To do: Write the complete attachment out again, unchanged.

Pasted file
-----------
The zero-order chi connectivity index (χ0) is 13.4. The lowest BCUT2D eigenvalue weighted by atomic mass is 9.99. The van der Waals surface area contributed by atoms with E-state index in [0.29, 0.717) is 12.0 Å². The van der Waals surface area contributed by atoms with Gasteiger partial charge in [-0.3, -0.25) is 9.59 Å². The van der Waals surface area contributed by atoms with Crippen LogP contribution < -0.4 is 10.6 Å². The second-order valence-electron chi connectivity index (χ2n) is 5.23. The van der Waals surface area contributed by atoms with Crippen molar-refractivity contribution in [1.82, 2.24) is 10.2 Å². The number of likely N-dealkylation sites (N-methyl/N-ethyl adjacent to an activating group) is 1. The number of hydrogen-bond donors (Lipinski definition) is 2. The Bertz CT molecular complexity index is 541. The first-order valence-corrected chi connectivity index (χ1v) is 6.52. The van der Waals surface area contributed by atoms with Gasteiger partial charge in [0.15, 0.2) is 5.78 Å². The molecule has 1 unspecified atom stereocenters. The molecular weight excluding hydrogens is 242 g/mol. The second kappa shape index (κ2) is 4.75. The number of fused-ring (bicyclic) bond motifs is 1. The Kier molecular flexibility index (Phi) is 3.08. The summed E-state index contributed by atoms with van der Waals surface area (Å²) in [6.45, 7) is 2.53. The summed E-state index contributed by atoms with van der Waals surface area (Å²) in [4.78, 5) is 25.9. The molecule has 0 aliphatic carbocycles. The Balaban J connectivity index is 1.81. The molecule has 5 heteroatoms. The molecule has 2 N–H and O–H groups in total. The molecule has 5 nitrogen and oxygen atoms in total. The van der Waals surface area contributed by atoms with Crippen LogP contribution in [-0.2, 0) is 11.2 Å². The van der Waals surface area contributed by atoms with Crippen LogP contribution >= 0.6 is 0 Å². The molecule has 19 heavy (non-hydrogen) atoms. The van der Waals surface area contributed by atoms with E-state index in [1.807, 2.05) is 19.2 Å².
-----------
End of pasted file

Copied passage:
The zero-order chi connectivity index (χ0) is 13.4. The lowest BCUT2D eigenvalue weighted by atomic mass is 9.99. The van der Waals surface area contributed by atoms with E-state index in [0.29, 0.717) is 12.0 Å². The van der Waals surface area contributed by atoms with Gasteiger partial charge in [-0.3, -0.25) is 9.59 Å². The van der Waals surface area contributed by atoms with Crippen LogP contribution < -0.4 is 10.6 Å². The second-order valence-electron chi connectivity index (χ2n) is 5.23. The van der Waals surface area contributed by atoms with Crippen molar-refractivity contribution in [1.82, 2.24) is 10.2 Å². The number of likely N-dealkylation sites (N-methyl/N-ethyl adjacent to an activating group) is 1. The number of hydrogen-bond donors (Lipinski definition) is 2. The Bertz CT molecular complexity index is 541. The first-order valence-corrected chi connectivity index (χ1v) is 6.52. The van der Waals surface area contributed by atoms with Gasteiger partial charge in [0.15, 0.2) is 5.78 Å². The molecule has 1 unspecified atom stereocenters. The molecular weight excluding hydrogens is 242 g/mol. The second kappa shape index (κ2) is 4.75. The number of fused-ring (bicyclic) bond motifs is 1. The Kier molecular flexibility index (Phi) is 3.08. The summed E-state index contributed by atoms with van der Waals surface area (Å²) in [6.45, 7) is 2.53. The summed E-state index contributed by atoms with van der Waals surface area (Å²) in [4.78, 5) is 25.9. The molecule has 0 aliphatic carbocycles. The Balaban J connectivity index is 1.81. The molecule has 5 heteroatoms. The molecule has 2 N–H and O–H groups in total. The molecule has 5 nitrogen and oxygen atoms in total. The van der Waals surface area contributed by atoms with Crippen LogP contribution in [-0.2, 0) is 11.2 Å². The van der Waals surface area contributed by atoms with Crippen LogP contribution >= 0.6 is 0 Å². The molecule has 19 heavy (non-hydrogen) atoms. The van der Waals surface area contributed by atoms with E-state index in [1.807, 2.05) is 19.2 Å².